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Extending the Suffrage:
The Digitisation of The Women's Library Suffrage Banners

Introduction

Like many political movements of the nineteenth and twentieth centuries, the Suffragettes and Suffragists made great use of colourful banners in their marches and parades. The illustration below, celebrating the achievements of Florence Nightingale, features one of the banners, probably used in a march of 1908 and organised by the peaceable National Union of Women's Suffrage Societies.

Figure 1 - A Suffragette Banner celebrating Florence Nightingale

Figure 1 - A Suffragette Banner celebrating Florence Nightingale

The banners were an important element in the parades the suffrage groups organised. Not only did the banners proclaim a need for change in society's treatment of women, but they also helped distinguish the various splinter groups within the suffrage movement. The banners of the militant Women's Social and Political Union, for instance, had imagery and slogans different from the banners of the non-militant Women's Freedom League.

Unfortunately, many of these banners, woven from a variety of materials - cotton and velvet for instance, often with appliqué lettering - are now in a fragile state. Fifty-one of them found refuge at The Women's Library, London Guildhall University. Their delicate condition meant that the Library had to place these precious documents of woman's political emancipation in storage, away from public view.

The Librarian of The Women's Library, Christine Wise, saw the application of digital technology as a means of solving this problem of access. Creating digital copies of the banners would allow the Library to store and conserve the originals, while presenting, via either the Internet or CD-ROM, digital versions to a wide constituency of interested users. A successful bid to be part of the JISC Image Digitisation Initiative (JIDI) gave the project momentum, providing both the financial assistance and technical advice needed for a digitisation programme such as this. The JIDI project, digitising a number of very different visual collections, was a test project designed to uncover the various difficulties in digitisation.

This case study takes the reader through this process of creating the Suffrage Banners in digital form. In particular, it looks at the work of the project's manager, Ms. Wise, in liasing with the Higher Education Digitisation Service (HEDS). HEDS executed the task of converting the photographs to digital format, a stage in the project that demanded close collaboration between the digitising service and its client, and a stage that provides a good example of the responsibilities that others considering digitisation will have to assume.

Selecting the Material

While there are normally good aesthetic or intellectual reasons for digitising historical material, more practical considerations also affect which objects librarians choose to digitise. In the case of The Women's Library, a previous project (executed in the summer of 1992) had already made a photographic record of all of the banners, and the Library was therefore in possession of 6cm by 6cm colour transparencies on which the digitisation could be based. Thus there was no need to expose the banners to the risky process of being photographed, where bright lighting and handling could have caused further damage. Documentation accompanying the original photographs also promised to lighten the Library's task in terms of cataloguing.

The breadth of the Library's collection meant there was plenty of contextual material that could also be digitised. Documents relating to the suffrage marches were selected for digitisation so to position the banners in an historical context. Additionally, an album of watercolour sketches for the banners, by Mary Lowdnes, was to be digitised. The Women's Library had the advantage that its parent university, the London Guildhall University, already owned the copyright of much of the material to be digitised. Organising copyright is usually one of the most frustrating and lengthy aspects of such a project, but in this case it was dealt with reasonably quickly. Where there was any ambiguity over the rights to publish, as with a small number of images in the Mary Lowndes album, the Library decided to withdraw them from the project.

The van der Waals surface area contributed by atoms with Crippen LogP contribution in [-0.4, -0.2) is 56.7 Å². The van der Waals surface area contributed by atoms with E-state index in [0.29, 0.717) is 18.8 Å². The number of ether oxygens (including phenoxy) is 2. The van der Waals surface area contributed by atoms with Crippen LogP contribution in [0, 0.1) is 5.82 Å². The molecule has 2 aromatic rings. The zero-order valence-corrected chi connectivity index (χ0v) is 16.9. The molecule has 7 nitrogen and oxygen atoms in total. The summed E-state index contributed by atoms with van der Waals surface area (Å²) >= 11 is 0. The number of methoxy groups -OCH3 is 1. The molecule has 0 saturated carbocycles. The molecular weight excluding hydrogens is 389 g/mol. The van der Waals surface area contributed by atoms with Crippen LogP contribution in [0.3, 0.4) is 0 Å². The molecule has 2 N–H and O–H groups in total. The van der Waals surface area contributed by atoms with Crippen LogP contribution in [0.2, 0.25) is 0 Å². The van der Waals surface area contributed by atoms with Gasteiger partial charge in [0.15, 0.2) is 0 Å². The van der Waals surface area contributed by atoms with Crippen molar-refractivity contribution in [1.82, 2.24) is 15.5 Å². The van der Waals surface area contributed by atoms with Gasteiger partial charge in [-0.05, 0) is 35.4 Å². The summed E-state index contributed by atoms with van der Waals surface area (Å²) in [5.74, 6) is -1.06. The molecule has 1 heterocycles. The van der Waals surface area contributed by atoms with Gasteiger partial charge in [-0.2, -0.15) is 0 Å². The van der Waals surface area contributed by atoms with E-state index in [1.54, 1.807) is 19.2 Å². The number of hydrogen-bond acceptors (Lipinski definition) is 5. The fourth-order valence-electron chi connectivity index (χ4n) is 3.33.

The Process of Digitisation

Once the material to be digitised had been selected, The Women's Library could begin working with HEDS, the Higher Education Digitisation Service. By providing the service of converting data to electronic form, HEDS aims to relieve project managers from dealing with the complex technical details of digitisation. However, the project manager is still very much involved in the process. There were a number of procedures that required the input of Ms. Wise, from the delivery of the objects to validating the digitised versions. The important steps in this process are detailed below.

1) Taking Samples and Choosing Formats

Services such as HEDS can only perform digitisation with knowledge of how the client wants the end-product to appear, e.g. what types of formats are needed, where the images will be disseminated (on the web or on CD-ROMs, for example) and what resolution is required. For The Women's Library, this issue was partially simplified by standards arranged for the JIDI projects as a whole. These standards were decided after an initial sampling project, which included an examination of nine of the three hundred photographs that the library wanted to be digitised. Variables agreed upon included filesizes, filename conventions, colour depth, handling requirements, and resolution. The master images were to be of a very high resolution (2400 dots per inch - 600 dots per inch is usually considered a high enough resolution for a quality printout) and produced in the tagged image file format, or TIFF, the industry standard for most types of master images. Besides these, HEDS was to deliver to The Women's Library:

2) Agreeing Contracts

It is normal for HEDS to offer its clients numerous estimates, all dependent on the quality (in terms of colours, resolution etc.) at which the material will be digitised. However, as mentioned above, much of this was already determined by standards adopted for the entire JIDI initiative. Agreeing a contract between HEDS and The Women's Library was therefore a more routine process than other projects can be. Nevertheless, it was still essential to have a detailed contract, accompanied by service level agreements. The standards agreed upon in the sampling process are an integral part of this, and provide the client with the reference point for the final set of checks. It was also agreed (as an integral part of the JIDI philosophy) that HEDS would not alter the digitised data in any fashion. For other clients, HEDS can manipulate the digital version to provide images that are clearer than the original, but for the JIDI project it was decided to maintain the integrity of the source material. The contract also included more familiar aspects of a business deal - the cost, the timescale, and The Women's Library assuming all responsibility should any unforeseen copyright problems arise.